The latest round of central bank generosity will further trigger additional yield seeking investment and boost no doubt asset prices further up as illustrated by the performance of European High Yield versus Equities since 2009 as displayed by Bank of America Merrill Lynch in their latest Thundering Word report entitled "So it begins":
In true Japanese fashion, credit in a deflationary environment does indeed tend to outperform as we have previously discussed in our conversation from April 2012 entitled "Deleveraging - Bad for equities but good for credit assets":
"As volatility of credit is much lower than equities, investors could have taken a suitable amount of leverage on credit to convert this into high absolute returns"

We must confide we have indeed been playing this game and did in fact picked up some yield enticing junior  financial subordinated bonds in late 2011 at a cash price of around 94.5, yielding around 14% at the time, to see the yield drop below 4%  these days and the cash price of our position rising by nearly 50% thanks to the generosity of our great magicians. We also suffered minimal volatility in the process as illustrated in the below Bloomberg graph:

On a final note and to illustrate further our "deception" analogy from our chosen title as well as our gently twisted starting quote from above, Mario Draghi is truly a great magician when it comes to deception tricks as indicated by the below Bank of America Merrill Lynch graph from their latest Thundering Word note entitled "So it begins" given that Italy now appears more creditworthy than the US:
"From ZIRP to NIRP
ECB policy ease induced a phenomenal rally in European credit markets. 5-year Italian bonds yielded 700bps more than US 5-year bonds less than 3 years ago; now they trade 25bps below (Chart 2)."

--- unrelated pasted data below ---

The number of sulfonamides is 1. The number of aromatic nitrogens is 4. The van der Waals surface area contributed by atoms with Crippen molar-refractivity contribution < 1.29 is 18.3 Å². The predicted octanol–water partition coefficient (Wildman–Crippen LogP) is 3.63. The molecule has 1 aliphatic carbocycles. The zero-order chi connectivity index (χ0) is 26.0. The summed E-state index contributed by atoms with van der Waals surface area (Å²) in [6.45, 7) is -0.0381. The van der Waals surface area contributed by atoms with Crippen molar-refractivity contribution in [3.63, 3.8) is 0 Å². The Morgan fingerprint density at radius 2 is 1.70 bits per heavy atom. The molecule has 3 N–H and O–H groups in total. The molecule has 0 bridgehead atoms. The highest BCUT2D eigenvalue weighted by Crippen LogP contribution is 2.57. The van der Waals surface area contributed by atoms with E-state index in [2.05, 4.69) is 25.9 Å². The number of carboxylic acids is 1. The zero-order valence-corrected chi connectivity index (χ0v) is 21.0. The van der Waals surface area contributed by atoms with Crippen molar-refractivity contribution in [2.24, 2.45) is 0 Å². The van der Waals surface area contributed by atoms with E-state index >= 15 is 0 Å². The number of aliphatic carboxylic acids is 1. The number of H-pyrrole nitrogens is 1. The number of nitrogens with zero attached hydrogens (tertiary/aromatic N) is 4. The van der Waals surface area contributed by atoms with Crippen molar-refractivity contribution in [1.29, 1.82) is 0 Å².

- source Bank of America Merrill Lynch.

For us it seems we are indeed moving from ZIRP to NIRP, to ZILCH, when it comes to yield levels and no doubt the last leg of the rally has some more room to "overshoot" on the way up rest assured.

"Profit is sweet, even if it comes from deception." - Sophocles

Stay tuned!

1 comment:

  1. The move from ZIRP to NIRP produced a historic economic shift.

    On Wednesday, June 11, 2014, global debt deflation commenced, as the chart of the EUR/JPY currency carry trade showed a strong turn lower, as the currency traders called the Yen, FXY, higher, and the Euro, FXE, lower, on the failure of trust in the monetary policies of the world central banks to continue to stimulate investment gains, as well as global growth, with the result that investors derisked out of World Stocks, VT, Nation Investment, EFA, Global Financials, IXG, and Dividends Excluding Financials, DTN, and by which the world passed through an inflection point and entered into Kondratieff Winter, the final phase of the Business Cycle, where regional fascist leaders rule in diktat.